Home | About | Donate

Congresswoman Calls for Drug-Testing the One Percent, Not the Poor


#25

And make the results public.


#26

This is a little known or talked about subject that is at the crux of our society's problems.
Are we a nation of laws or are we a nation of corruption?
Life, Liberty and the Pursuit of Happiness?
The very people, whose lives are so difficult, are denied even the solace of the self medication of their choice to ameliorate an existence that the one percent could never, in their wildest imaginations, endure.
Like Chet Baker's music?
All he asked out of life was to get a buzz on and play his trumpet.
He was persecuted to injury, incarceration and death for his troubles.
He left behind a body of work that will uplift and heal thousands for decades to come.
What was his crime?
Being an Artist living in a country with a Corrupt, Sadistic Government.


#27

I have often thought that the world is upside down. Academics. development economists, researchers, experts, and what ever they call themselves, are studying poor people: how they live, what they do and what not, trying to find out why they are poor and how to alleviate their poverty. It is a huge puzzle to me. Already long time back it has been found out that people are poor because a small group of greedy people exploit most of the common resources, leaving too little for the rest to have a life quality. In the process this elite also destroy nature and wage wars, increasing the misery of the poor.

If we should put the world right, we should NOT study the poor. We should research the rich: why do they need all that wealth, how much is enough for them, how do they feel when faced with the fact that their greed has destroyed other people's the livelihoods and nature, etc. I would really like researchers to examine the "heads" of the rich, rather than the poor.

Drug testing the rich ones who get tax deductions and subsidies from the government is a good beginning in turning the focus towards where the problem of poverty and inequality really lies. Thanks, Gwen Moore.


#28

I would support this as a time limited "experiment" (but not policy) because in general we know that rich people and poor people abuse chemicals at about the same rate but the rich do have more resources for ameliorating the impacts of doing so.

The fact is that I always view a drug test from the nursing perspective. In health care, you do a lab test because you believe that it will help rule in or out problems and will suggest a course of treatment.

Drug testing is for the most part punitive--all too often punitive.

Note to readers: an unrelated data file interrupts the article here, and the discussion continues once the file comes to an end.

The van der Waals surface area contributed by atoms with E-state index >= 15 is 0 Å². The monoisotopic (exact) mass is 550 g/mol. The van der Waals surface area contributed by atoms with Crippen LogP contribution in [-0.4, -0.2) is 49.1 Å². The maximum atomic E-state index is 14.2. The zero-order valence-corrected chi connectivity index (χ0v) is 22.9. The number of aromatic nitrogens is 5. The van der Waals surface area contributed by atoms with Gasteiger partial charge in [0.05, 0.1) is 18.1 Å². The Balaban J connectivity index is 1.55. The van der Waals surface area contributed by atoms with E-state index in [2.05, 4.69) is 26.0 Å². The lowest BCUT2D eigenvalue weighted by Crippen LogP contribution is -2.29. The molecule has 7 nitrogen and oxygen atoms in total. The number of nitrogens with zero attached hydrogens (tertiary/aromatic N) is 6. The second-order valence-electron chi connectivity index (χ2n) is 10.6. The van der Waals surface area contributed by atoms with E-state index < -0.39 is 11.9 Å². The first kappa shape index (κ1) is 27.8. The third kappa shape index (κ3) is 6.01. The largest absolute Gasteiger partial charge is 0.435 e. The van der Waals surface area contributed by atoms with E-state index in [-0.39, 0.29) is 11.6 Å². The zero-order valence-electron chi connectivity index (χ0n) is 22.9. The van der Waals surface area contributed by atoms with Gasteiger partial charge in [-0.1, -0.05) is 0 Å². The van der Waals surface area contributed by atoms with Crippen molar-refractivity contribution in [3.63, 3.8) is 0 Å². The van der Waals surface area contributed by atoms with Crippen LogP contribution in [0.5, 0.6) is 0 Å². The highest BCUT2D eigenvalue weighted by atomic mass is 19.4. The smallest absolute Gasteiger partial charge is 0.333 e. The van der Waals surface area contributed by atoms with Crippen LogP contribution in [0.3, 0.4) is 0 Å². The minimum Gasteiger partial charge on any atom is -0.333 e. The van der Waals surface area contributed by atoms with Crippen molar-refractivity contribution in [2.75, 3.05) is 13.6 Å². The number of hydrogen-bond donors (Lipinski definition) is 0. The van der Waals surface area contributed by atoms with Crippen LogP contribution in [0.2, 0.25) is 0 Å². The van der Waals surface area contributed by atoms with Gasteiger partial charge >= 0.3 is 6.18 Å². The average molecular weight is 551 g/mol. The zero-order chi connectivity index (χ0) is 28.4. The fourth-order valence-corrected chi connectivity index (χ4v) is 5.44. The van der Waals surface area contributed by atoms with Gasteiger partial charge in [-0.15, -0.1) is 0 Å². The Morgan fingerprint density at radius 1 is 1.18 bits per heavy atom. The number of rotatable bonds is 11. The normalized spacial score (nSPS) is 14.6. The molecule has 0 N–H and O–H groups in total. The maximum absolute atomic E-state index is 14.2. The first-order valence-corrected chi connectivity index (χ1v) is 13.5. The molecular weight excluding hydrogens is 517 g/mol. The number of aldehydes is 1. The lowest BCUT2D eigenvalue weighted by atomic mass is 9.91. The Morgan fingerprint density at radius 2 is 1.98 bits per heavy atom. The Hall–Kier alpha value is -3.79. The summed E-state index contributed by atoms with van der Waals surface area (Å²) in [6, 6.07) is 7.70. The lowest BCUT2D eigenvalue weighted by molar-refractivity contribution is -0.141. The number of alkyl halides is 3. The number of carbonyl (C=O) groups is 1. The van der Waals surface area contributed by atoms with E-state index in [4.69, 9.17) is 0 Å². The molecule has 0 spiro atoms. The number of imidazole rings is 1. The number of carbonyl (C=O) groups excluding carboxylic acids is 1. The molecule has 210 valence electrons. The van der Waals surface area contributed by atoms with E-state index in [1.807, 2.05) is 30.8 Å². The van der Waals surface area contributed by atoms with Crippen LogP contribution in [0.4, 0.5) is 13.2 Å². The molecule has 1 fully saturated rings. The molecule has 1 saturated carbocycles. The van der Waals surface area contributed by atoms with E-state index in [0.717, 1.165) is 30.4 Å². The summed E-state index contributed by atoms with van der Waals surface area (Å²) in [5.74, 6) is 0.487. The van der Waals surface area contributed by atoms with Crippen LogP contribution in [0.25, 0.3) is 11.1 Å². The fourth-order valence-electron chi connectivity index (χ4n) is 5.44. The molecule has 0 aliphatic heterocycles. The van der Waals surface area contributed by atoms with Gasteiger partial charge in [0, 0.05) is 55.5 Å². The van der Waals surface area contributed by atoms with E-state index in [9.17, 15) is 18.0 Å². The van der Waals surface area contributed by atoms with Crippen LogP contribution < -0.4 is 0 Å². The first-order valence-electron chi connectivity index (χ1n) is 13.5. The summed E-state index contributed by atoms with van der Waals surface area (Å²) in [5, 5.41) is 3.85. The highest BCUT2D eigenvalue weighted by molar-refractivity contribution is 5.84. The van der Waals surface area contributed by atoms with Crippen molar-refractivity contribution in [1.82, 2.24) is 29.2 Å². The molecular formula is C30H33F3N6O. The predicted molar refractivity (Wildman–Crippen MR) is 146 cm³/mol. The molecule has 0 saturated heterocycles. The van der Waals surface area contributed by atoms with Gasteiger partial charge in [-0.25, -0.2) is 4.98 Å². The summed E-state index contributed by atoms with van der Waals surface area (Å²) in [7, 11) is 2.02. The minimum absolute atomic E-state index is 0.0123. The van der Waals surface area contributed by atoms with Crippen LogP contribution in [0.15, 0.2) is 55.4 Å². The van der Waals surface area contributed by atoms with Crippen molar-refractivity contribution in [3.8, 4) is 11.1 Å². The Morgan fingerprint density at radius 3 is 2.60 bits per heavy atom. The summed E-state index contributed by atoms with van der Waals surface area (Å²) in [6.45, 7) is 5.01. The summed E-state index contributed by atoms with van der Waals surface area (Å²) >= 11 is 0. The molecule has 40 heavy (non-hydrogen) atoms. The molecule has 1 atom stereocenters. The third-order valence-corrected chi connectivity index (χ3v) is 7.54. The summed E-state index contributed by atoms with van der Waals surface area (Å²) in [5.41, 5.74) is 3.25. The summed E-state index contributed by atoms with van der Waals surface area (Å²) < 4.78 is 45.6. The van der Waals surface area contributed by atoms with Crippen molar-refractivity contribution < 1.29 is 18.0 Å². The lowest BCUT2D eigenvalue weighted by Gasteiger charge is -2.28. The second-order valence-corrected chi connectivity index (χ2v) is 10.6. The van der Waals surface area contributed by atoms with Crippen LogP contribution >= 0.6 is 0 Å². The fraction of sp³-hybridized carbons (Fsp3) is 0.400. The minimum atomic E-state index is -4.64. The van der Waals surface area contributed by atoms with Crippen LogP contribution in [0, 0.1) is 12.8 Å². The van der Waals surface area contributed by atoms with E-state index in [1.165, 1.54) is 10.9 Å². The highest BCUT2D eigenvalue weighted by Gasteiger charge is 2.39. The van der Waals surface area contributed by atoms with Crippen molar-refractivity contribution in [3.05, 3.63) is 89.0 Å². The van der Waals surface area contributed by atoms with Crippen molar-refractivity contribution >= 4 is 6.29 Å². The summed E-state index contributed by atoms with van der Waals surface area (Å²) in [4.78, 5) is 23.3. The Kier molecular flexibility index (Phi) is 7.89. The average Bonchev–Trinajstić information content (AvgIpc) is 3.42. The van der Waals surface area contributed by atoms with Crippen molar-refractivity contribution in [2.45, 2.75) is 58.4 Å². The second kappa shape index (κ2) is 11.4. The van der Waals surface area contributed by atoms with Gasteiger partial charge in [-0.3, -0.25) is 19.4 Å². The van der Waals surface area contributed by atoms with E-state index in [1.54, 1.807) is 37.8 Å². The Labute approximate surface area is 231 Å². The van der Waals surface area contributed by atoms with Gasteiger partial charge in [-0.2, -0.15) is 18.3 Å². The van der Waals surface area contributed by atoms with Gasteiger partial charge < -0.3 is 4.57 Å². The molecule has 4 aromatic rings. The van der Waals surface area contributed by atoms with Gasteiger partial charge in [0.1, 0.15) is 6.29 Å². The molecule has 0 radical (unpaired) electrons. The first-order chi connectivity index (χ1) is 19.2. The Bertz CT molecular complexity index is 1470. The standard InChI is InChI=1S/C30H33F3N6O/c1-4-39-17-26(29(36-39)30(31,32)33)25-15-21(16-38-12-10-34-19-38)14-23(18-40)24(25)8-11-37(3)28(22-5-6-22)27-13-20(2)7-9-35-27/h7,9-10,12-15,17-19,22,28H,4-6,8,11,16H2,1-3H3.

Interested readers on the idea that people of all classes use chemicals at about the same rate should read Michelle Alexander's book, The New Jim Crow. She explicates that quite well.

I also think that we should look at chemical abuse as having elements of being a marker for hopelessness. Addiction and abuse is not solely driven by hopelessness but I believe it really drives a lot of abuse that feeds addiction.

What makes people hopeless? we should ask that question, too.


#30

Thanks :relaxed:
That was very nice of you to say.


#32

I agree that CD could've/should've investigated and reported on the distinction you point out and how that makes any legislation she could propose a non-starter. Had they done so, that would have been closer to objective and informative journalism. But I also appreciate that Rep. Moore is calling out the hypocrisy and blatant discrimination of proposals such as Ryan's. If there is a "need" to test benefits recipients (even if for the higher moral intent of offering treatment), why does it not follow that we should test the legislators and judges on our payrolls who write our laws and mete out the consequences of not obeying them?

For what it's worth, I always peruse the comments, such as yours, following CD articles to get the rest of the story. That's not always a useful pursuit on other websites.


#33

I clearly understood from the article that the argument was to drug test all recipients of government largess, including the "welfare" recipients in the upper 1% income bracket. It sure makes sense to me.


#35

Wow. Now that's an appealing thought.


#36

Corporations that shirk their tax obligations, through bought and paid for legislation that allows them to do so, and yet take every advantage, financial and otherwise, of what our country provides, is where our tax money is going.

Not to mention 53 cents of every tax dollar, of the government's discretionary budget, going to the Military.

In this country, poor people are the distraction scapegoats.

They are criminalized while the True Criminals manipulate the gullible and misinformed into believing their frame.


#37

That is the very point that she IS making.

She's just pointing out who ELSE is getting our money.

And most OF it.